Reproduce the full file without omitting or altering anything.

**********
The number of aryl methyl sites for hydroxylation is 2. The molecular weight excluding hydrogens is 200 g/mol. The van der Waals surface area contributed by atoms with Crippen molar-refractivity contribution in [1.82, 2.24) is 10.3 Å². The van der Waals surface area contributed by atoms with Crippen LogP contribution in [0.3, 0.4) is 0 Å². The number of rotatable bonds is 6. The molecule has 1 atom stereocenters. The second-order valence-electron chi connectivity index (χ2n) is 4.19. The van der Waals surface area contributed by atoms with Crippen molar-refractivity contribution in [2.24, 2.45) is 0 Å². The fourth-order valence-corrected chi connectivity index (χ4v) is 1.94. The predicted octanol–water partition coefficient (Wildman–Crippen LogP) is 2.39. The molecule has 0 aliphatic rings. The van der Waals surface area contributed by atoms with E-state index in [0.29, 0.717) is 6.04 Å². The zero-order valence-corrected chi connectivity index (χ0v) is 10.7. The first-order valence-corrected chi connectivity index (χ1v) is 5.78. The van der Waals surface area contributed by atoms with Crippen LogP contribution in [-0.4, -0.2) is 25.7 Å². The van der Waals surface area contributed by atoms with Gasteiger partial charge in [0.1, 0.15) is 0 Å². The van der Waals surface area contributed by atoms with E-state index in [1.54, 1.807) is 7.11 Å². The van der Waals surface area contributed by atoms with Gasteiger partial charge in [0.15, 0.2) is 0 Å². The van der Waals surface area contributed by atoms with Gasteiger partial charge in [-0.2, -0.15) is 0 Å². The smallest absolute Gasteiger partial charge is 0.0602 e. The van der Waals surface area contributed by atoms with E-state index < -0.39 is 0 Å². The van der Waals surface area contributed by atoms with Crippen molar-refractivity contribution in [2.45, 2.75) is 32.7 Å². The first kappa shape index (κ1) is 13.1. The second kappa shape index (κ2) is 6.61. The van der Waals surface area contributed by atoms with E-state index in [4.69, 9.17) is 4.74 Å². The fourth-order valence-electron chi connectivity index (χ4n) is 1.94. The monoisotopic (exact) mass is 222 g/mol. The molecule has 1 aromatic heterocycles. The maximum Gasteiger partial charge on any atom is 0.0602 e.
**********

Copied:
The number of aryl methyl sites for hydroxylation is 2. The molecular weight excluding hydrogens is 200 g/mol. The van der Waals surface area contributed by atoms with Crippen molar-refractivity contribution in [1.82, 2.24) is 10.3 Å². The van der Waals surface area contributed by atoms with Crippen LogP contribution in [0.3, 0.4) is 0 Å². The number of rotatable bonds is 6. The molecule has 1 atom stereocenters. The second-order valence-electron chi connectivity index (χ2n) is 4.19. The van der Waals surface area contributed by atoms with Crippen molar-refractivity contribution in [2.24, 2.45) is 0 Å². The fourth-order valence-corrected chi connectivity index (χ4v) is 1.94. The predicted octanol–water partition coefficient (Wildman–Crippen LogP) is 2.39. The molecule has 0 aliphatic rings. The van der Waals surface area contributed by atoms with E-state index in [0.29, 0.717) is 6.04 Å². The zero-order valence-corrected chi connectivity index (χ0v) is 10.7. The first-order valence-corrected chi connectivity index (χ1v) is 5.78. The van der Waals surface area contributed by atoms with Crippen LogP contribution in [-0.4, -0.2) is 25.7 Å². The van der Waals surface area contributed by atoms with Gasteiger partial charge in [0.1, 0.15) is 0 Å². The van der Waals surface area contributed by atoms with E-state index in [1.54, 1.807) is 7.11 Å². The van der Waals surface area contributed by atoms with Gasteiger partial charge in [0.15, 0.2) is 0 Å². The van der Waals surface area contributed by atoms with Gasteiger partial charge in [-0.2, -0.15) is 0 Å². The smallest absolute Gasteiger partial charge is 0.0602 e. The van der Waals surface area contributed by atoms with E-state index < -0.39 is 0 Å². The van der Waals surface area contributed by atoms with Crippen molar-refractivity contribution in [2.45, 2.75) is 32.7 Å². The first kappa shape index (κ1) is 13.1. The second kappa shape index (κ2) is 6.61. The van der Waals surface area contributed by atoms with E-state index in [4.69, 9.17) is 4.74 Å². The fourth-order valence-electron chi connectivity index (χ4n) is 1.94. The monoisotopic (exact) mass is 222 g/mol. The molecule has 1 aromatic heterocycles. The maximum Gasteiger partial charge on any atom is 0.0602 e.